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Dr. G. & Friends  |  

Leadership 101

Here’s what we know: no organization, be it a corporation, firm, or congregation, will thrive or live fully into its purpose with the absence of effective leaders.

Leadership is the singular irreplaceable element in the formula for success, effectiveness, and organizational health.

I enjoy leadership books that revisit the basics.

I always find it helpful to be reminded of the fundamentals.

Whenever I’ve managed to get myself in trouble it’s because I’ve forgotten or ignored a basic rule of leadership.

Whether one is CEO of a corporation, a supervisor in a non-profit, or the pastor of a congregation, here’s a non-exhaustive list of Leadership Fundamentals 101 that are worth remembering.


Do the right thing.

The most expedient thing is not always the right thing.

During a crisis, or when under the fear of actual or perceived threat, it’s easy to forget principles and corporate values and make decisions or find solutions that alleviate distress or make a problem “go away.”

The paradox is that in doing so, the problem really hasn’t gone away, it just creates a new problem: violating the integrity of the organization, failing to act courageously, failing to cultivate responsibility in the system, and, just kicking the problem down the road.


Your best people are your organization’s most valuable asset.

Effective leaders invest in their best people.

Wise leaders do not invest in those not willing to promote the health and well being of the organization.

Remember that you can only lead the willing.

Trying to motivate the unmotivated is a bottomless pit; it doesn’t change them and it only frustrates you.

Your best people will not be motivated by more money, incentives, or bribes.

They do the job because it is meaningful, because they believe in the mission, and regardless of how difficult, they derive joy from the job.

For the unmotivated, no amount of incentives or bribes will change their attitude or increase their level of commitment to the work.


You are primarily responsible for your stewardship of the organization, not for the needs or happiness of everyone in it.

In difficult and complex matters you will never make a decision that satisfies everyone.


Foster responsibility and do not cater to the weakest in the system.

Leaders who tolerate poor workers and poor performers will lose their best people first.

Challenge promotes growth, coddling promotes dependency and immaturity.

Promote maturity, taking personal responsibility, and commitment to clearly held principles.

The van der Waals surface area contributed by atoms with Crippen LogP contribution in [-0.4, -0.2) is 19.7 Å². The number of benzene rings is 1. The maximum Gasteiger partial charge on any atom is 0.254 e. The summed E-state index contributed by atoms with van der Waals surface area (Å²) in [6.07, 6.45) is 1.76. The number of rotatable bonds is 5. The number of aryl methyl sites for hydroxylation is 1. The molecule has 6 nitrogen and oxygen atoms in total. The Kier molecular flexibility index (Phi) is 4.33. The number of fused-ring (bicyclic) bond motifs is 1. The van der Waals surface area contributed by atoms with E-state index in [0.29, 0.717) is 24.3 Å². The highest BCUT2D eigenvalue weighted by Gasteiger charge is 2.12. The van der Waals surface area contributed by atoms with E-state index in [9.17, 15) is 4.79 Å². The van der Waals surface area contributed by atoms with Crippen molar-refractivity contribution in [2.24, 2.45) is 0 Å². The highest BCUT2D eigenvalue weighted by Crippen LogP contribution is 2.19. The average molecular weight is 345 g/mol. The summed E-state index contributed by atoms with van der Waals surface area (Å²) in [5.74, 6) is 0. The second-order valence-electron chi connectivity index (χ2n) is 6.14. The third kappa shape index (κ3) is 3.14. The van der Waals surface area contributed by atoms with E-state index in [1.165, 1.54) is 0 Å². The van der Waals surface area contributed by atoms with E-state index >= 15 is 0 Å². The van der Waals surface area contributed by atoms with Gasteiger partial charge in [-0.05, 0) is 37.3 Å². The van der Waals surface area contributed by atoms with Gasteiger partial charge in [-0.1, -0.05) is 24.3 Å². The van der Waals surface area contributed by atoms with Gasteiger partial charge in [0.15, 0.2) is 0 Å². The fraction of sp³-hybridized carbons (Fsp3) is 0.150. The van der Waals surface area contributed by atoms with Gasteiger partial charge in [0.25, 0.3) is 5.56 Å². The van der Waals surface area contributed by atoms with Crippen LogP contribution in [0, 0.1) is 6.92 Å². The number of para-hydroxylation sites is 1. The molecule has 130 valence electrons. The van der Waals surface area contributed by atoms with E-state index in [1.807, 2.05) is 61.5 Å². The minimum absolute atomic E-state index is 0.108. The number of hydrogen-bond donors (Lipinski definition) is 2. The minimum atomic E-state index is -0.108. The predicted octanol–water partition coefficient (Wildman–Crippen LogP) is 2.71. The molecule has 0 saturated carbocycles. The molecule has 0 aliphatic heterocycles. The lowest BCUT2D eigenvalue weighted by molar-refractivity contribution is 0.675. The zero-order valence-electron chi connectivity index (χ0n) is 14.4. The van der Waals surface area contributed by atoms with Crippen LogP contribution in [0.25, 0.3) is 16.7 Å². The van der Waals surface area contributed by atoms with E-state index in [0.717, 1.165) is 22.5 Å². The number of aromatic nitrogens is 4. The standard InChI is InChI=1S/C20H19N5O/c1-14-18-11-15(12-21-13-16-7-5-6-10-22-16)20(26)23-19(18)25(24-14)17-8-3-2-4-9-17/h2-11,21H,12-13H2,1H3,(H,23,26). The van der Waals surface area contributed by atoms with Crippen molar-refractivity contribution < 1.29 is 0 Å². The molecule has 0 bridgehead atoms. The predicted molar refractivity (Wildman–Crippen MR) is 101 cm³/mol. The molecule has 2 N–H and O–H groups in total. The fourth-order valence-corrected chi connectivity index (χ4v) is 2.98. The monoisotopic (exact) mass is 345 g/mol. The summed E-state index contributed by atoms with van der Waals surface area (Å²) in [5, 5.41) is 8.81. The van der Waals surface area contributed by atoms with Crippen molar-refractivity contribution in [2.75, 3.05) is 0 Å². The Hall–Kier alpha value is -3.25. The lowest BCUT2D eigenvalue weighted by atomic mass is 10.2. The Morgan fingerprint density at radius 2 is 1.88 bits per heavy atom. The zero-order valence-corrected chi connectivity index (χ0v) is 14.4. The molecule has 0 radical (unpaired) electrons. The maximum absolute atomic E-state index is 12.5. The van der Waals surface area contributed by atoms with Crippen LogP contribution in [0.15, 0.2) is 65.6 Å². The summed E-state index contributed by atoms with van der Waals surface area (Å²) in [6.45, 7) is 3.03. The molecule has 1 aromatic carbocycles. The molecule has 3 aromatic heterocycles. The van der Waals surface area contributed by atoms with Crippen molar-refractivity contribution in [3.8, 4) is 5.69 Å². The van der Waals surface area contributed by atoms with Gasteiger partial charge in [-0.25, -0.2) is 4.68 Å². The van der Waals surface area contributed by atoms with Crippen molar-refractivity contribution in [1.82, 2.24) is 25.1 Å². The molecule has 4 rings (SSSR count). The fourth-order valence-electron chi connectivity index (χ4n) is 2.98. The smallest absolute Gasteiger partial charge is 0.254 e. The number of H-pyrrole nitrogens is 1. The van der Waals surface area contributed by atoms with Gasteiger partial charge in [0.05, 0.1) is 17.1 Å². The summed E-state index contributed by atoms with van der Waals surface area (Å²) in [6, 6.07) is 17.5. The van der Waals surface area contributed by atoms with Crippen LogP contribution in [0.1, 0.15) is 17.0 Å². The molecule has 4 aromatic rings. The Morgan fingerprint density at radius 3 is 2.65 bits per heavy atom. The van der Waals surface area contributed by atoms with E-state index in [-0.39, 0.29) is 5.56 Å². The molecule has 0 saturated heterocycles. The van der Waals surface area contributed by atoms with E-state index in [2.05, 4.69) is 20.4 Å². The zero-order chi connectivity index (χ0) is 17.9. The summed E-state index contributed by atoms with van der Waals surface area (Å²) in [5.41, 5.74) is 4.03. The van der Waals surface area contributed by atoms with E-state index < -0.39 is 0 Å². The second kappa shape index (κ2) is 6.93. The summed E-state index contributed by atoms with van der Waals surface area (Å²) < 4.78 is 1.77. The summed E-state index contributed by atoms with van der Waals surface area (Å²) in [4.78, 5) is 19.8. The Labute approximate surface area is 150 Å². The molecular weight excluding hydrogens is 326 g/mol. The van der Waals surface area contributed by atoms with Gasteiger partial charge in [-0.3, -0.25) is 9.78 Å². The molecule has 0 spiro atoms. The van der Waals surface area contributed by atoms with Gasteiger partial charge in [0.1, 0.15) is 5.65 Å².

Those promote courage.


Leadership is 100% effort done 100% of the time.

It comes with the job.

The day you decide you’re too tired to be the leader, someone else becomes the leader.

It is said that an organization eventually becomes a reflection of its leaders.

Through the influence of personal relationships, the practice of corporate virtues, and the persistence of vision, leaders shape organizations and the people that are attracted to it.

The leader sets the tone for the organization.

Leaders who want integrity, transparency, loyalty, and honesty in their organization need to embody them first.


Leaders are not defined by their business card nor their paycheck, rather, by their character and their actions.

Beware of leaders who are more interested in titles and position than in actually doing the hard work of leading.


There is high risk in getting into a business that’s not your business.

Don’t be confused about the business you are in.

Constantly seeking the illusion of innovation, chasing trends, and trying to be an industry leader can derail your mission and exhaust your resources.


Finally, remember that leadership is a calling to stewardship for a time.

When you leave the organization, leave.

The future and welfare of the organization are no longer your responsibility—nor, your business.

At the end of it all, leave the organization, or church, in better shape than you found it.

Accept with humility that once you leave 80% of what you accomplished will go away.

The next person will shape the institution according to her or his values, vision, and perspectives appropriate to that part of the story.

Israel Galindo is Associate Dean for Lifelong Learning at the Columbia Theological Seminary. He directs the Pastoral Excellence Program at Columbia seminary. He is the author of the bestseller, The Hidden Lives of Congregations (Alban), Perspectives on Congregational Leadership (Educational Consultants), and A Family Genogram Workbook (Educational Consultants), with Elaine Boomer & Don Reagan, and Leadership in Ministry: Bowen Theory in the Congregational Context.

His books on education include Academic Leadership: Practical Wisdom for Deans and Administartors, Mastering the Art of Instruction,The Craft of Christian Teaching (Judson), How to be the Best Christian Study Group Leader (Judson), and Planning for Christian Education Formation (Chalice Press).


Dr. G. & Friends